Woolworth’s spectacles. Pudding-basin haircut, rather sparse. Norfolk jacket. Pyjama cuffs below trouser legs and sleeves. Paints and brushes in an old black perambulator. And a sign propped up on a gravestone: ‘As he is anxious to complete his painting of the churchyard Mr Stanley Spencer would be grateful if visitors would kindly avoid distracting his attention from the work.’
This was Spencer in his Cookham dotage, a picture of wilful eccentricity, painting the church, cottages, meadows and Thames banks he had known since childhood. An odd little fellow, with the emphasis on little. He was 5ft 2in, by his family’s estimation, and better suited to the ambulance service than he was to the infantry when he volunteered in 1915. He was no taller than 5ft, said his brother-in-law. He was but 4ft 10in said his patron, Sir Edward Beddington-Behrens, remembering Spencer on a painting trip to the Swiss Alps, jolted and bumped up a mountain on the back of a mule. Spencer is smaller with every telling and made more ridiculous, more like an absurd, endearing pet, the more he shrinks.
He sketched the warships at Port Glasgow on an unspooling loo roll. He was partial to biscuits and bully-beef. His favourite meal was buttered white bread with strawberry jam. How delightfully strange, how deliciously English. Sir Stanley Spencer of the commuter-belt resurrections.
His Sandham Memorial Chapel at Burghclere, painted with scenes from his years as a Bristol hospital orderly and Macedonia ambulanceman, is not five minutes from Highclere Castle, otherwise known as Downton Abbey. One can do Downton in the morning, a picnic lunch, then on to the Spencer Chapel with its well-drilled Tommies making their beds.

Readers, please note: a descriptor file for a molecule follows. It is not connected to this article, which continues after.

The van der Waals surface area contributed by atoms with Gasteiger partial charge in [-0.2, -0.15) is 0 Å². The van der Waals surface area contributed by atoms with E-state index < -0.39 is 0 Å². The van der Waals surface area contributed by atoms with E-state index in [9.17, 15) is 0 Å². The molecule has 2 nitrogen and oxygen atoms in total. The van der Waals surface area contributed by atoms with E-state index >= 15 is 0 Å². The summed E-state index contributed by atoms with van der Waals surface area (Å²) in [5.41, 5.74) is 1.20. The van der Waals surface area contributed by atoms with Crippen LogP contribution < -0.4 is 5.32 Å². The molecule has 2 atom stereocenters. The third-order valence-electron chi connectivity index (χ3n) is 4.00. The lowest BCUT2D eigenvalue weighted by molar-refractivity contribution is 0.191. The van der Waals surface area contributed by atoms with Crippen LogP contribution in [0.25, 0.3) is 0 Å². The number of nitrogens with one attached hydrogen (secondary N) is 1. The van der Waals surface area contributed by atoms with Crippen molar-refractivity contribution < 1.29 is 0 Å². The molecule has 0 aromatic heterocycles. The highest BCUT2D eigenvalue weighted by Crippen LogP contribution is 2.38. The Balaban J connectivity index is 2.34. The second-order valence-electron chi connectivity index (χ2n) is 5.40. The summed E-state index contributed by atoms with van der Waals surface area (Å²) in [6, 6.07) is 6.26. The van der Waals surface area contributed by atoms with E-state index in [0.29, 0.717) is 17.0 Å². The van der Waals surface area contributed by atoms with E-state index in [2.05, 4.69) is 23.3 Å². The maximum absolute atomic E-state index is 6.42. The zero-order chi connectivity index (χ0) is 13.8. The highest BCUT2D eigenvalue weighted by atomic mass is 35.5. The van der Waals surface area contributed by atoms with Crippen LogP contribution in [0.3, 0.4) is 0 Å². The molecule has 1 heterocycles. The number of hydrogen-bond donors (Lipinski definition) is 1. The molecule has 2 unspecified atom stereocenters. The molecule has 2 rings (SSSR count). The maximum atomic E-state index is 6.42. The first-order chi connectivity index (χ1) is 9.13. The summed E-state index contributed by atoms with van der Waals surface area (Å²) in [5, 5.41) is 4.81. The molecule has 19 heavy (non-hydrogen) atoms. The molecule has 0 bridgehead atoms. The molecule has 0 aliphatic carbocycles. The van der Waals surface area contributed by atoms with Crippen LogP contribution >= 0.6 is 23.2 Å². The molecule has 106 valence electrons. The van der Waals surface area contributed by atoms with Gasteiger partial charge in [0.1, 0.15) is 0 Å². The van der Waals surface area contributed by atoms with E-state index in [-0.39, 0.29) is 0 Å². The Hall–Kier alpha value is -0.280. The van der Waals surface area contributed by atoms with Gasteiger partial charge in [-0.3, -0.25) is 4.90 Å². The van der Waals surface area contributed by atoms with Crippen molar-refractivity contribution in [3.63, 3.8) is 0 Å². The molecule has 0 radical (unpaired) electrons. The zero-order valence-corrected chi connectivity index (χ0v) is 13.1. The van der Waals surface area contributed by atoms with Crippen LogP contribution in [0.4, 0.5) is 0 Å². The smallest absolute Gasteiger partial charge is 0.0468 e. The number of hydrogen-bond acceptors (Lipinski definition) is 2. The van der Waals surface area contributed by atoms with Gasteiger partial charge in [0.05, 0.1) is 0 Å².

Recent exhibitions have given us Sunday-afternoon Stanley Spencer. He was hung in the Tate’s Art of the Garden show in 2004. Stanley Spencer: Painting Paradise at the Reading Museum opened in 2006 and Stanley Spencer and the English Garden at Compton Verney in 2011. Here was the Spencer of magnolias, greenhouses, allotments, wisteria, clipped yews and gardeners in plaited hats digging leeks. His flower paintings are popular choices for the covers of Virago Modern Classics.
We have, however, pruned Spencer back too vigorously. In our fondness for his roses, we have cut off his thorns. Something similar has happened to William Blake, mad as a March hare in life, but since recast as that nice Mr Blake, hymner of our green and pleasant land. Not the Blake who saw angels in the trees on Peckham Rye, who invented pantheons of priapic gods, who sat naked in the summerhouse of his Lambeth garden playing Adam to his wife’s Eve.
As Blake has become the go-to mystic for primary-school poetry recitals — ‘Tyger Tyger, burning bright’— so Spencer has become a National Trust national treasure. Here is your Stanley Spencer scone: will you have him with clotted cream or jam?
But in this, the 125th anniversary of his birth on 30 June 1891, it is right to think again about Spencer, to see beyond wisteria blossom. A volume of Spencer’s letters and jottings, Stanley Spencer: Looking to Heaven, published by the Unicorn Press, and three exhibitions offer the opportunity to do so. These are Stanley Spencer: Of Angels and Dirt at the Hepworth, Wakefield (until 5 October); Stanley Spencer: A Panorama of Life, at the Jerwood Gallery, Hastings (15 October until 8 January 2017); and Stanley Spencer: Visionary Painter of the Natural World (a gardener’s dream of bluebells and magnolias) at the Stanley Spencer Gallery, Cookham (until 31 October).